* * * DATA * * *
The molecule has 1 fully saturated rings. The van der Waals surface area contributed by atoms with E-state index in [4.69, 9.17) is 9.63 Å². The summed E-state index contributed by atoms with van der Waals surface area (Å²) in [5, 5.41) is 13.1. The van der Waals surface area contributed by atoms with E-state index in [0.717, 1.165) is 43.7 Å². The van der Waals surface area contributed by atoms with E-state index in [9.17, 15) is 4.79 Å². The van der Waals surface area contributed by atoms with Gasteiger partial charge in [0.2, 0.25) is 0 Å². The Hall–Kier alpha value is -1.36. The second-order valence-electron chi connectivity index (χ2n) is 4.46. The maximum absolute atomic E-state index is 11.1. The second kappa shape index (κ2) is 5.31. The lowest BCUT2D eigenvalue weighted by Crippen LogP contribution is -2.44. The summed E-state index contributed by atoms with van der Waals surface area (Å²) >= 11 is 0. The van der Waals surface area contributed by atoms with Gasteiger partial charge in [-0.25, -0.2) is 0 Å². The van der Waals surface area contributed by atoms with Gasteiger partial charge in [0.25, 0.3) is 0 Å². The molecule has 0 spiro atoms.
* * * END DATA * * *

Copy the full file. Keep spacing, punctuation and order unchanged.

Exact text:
The molecule has 1 fully saturated rings. The van der Waals surface area contributed by atoms with E-state index in [4.69, 9.17) is 9.63 Å². The summed E-state index contributed by atoms with van der Waals surface area (Å²) in [5, 5.41) is 13.1. The van der Waals surface area contributed by atoms with E-state index in [0.717, 1.165) is 43.7 Å². The van der Waals surface area contributed by atoms with E-state index in [9.17, 15) is 4.79 Å². The van der Waals surface area contributed by atoms with Gasteiger partial charge in [0.2, 0.25) is 0 Å². The Hall–Kier alpha value is -1.36. The second-order valence-electron chi connectivity index (χ2n) is 4.46. The maximum absolute atomic E-state index is 11.1. The second kappa shape index (κ2) is 5.31. The lowest BCUT2D eigenvalue weighted by Crippen LogP contribution is -2.44. The summed E-state index contributed by atoms with van der Waals surface area (Å²) >= 11 is 0. The van der Waals surface area contributed by atoms with Gasteiger partial charge in [-0.25, -0.2) is 0 Å². The van der Waals surface area contributed by atoms with Gasteiger partial charge in [0.25, 0.3) is 0 Å². The molecule has 0 spiro atoms.